Year after year students filed into my classroom to listen to me discuss ethical issues in public relations and corporate communication. Strike that. They filed in believing that they were going to listen to me only to find that they were going to have to be considerably more involved than simply being the vessel into which wisdom would be poured.
My ethics classes required students to do more than show up. And inevitably as they immersed themselves in the discussions, the films, the debates, the arguments, the decisions – they concluded that at least to some extent that gnawing feeling in their gut telling them they’re about to do something that’s just wrong actually has something to say. It was always interesting to me to observe just how many of them thought that this was enough. They soon learned that in the absence of any knowledge about what is expected of them as ethical PR practitioners, that ‘gut check’ simply wasn’t going to be enough.
Last year American communications professor Katie Place (who has written many very good pieces in academic journals about ethics in practice) published an article in the Journal of Media Ethics titled “More than just a gut check: Evaluating ethical decision-making in public relations.” She contends that although the concept of evaluation has taken a deep foothold in the canon of strategic communication planning it has yet to make a mark in the arena of ethical decision-making. In other words, we make decisions about the ethical thing to do never to revisit them to see if, in fact, they were the right decisions.
She conducted a small study asking a sample of (American) PR professionals the following question: “How do public relations professionals evaluate or reflect upon ethical decisions?” What she found was that there was considerable reliance on the so-called gut check. “Participants stated that they relied overwhelmingly on their moral intuition by conducting ‘gut checks’ to evaluate ethical decisions they made in the public relations workplace.”[i] Indeed, she also found that this gut check evaluation was affected by a practitioner’s age, career experience and personal background. This kind of evaluation does not seem to have any of the earmarks of an objective assessment based on benchmarks of any kind.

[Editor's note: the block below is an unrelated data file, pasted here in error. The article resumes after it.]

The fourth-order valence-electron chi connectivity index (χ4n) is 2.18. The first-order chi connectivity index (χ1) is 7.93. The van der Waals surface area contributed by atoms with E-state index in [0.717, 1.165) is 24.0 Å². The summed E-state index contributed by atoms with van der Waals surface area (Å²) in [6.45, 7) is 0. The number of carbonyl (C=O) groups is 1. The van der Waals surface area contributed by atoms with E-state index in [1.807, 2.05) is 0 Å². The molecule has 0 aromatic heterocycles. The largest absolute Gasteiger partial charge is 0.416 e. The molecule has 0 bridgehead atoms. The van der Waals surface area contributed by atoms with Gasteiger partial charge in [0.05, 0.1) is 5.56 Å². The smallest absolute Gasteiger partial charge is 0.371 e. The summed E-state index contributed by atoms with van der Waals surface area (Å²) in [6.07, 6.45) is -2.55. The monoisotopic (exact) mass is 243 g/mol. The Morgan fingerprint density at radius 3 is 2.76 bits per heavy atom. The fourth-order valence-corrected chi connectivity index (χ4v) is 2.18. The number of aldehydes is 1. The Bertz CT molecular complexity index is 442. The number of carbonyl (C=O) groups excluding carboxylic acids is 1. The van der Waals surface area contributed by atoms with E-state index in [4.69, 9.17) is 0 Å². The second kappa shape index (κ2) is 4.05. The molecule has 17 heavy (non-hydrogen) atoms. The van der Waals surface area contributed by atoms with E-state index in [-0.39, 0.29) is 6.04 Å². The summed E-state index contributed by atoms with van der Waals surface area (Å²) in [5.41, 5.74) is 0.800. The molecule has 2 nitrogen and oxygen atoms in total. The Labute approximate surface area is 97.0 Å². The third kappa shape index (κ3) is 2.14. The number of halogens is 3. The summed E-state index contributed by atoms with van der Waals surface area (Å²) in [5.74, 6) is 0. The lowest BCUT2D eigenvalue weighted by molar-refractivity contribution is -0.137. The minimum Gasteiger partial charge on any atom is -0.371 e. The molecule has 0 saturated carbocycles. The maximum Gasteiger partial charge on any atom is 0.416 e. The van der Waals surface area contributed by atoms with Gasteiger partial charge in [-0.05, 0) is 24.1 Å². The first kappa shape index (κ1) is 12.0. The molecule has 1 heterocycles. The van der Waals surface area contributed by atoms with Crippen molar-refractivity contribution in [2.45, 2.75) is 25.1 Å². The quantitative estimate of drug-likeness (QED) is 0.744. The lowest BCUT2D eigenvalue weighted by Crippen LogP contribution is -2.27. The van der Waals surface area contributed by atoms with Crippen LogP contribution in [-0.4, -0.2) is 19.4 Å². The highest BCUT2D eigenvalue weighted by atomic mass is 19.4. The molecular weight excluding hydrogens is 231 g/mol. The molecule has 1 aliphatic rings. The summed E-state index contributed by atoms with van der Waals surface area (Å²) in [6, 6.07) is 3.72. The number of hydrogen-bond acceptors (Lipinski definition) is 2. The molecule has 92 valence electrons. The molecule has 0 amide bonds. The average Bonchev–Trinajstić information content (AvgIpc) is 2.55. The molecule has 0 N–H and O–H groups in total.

If we think about this rationally, we have to ask the inevitable question: How can we rely on informal gut checks for ethical evaluation in the twenty-first century when we see examples of morally reprehensible business ethics all around? Can these gut checks be trusted? Perhaps not.
For all of us ethical decision-making is a daily part of what we do although we sometimes don’t recognize the dilemmas since they are so common. We rely to a large extent on that feeling of something being either right or wrong. However, many people in business today have never had a chance to explore their own moral development, their personal principles and how these play a part in decisions that can affect not only their career, but the organizations and people with whom they work throughout that career. This, of course, is the basis of the case for mandatory ethics education and training for current and future PR practitioners. Can ethics be taught? That’s not the real challenge. The real question is: Can ethics be learned? I think it can.
[i] Katie R. Place (2015) More Than Just a Gut Check: Evaluating Ethical Decision Making in Public Relations, Journal of Media Ethics, 30:4, 252-267, DOI:10.1080/23736992.2015.1082913, p. 258.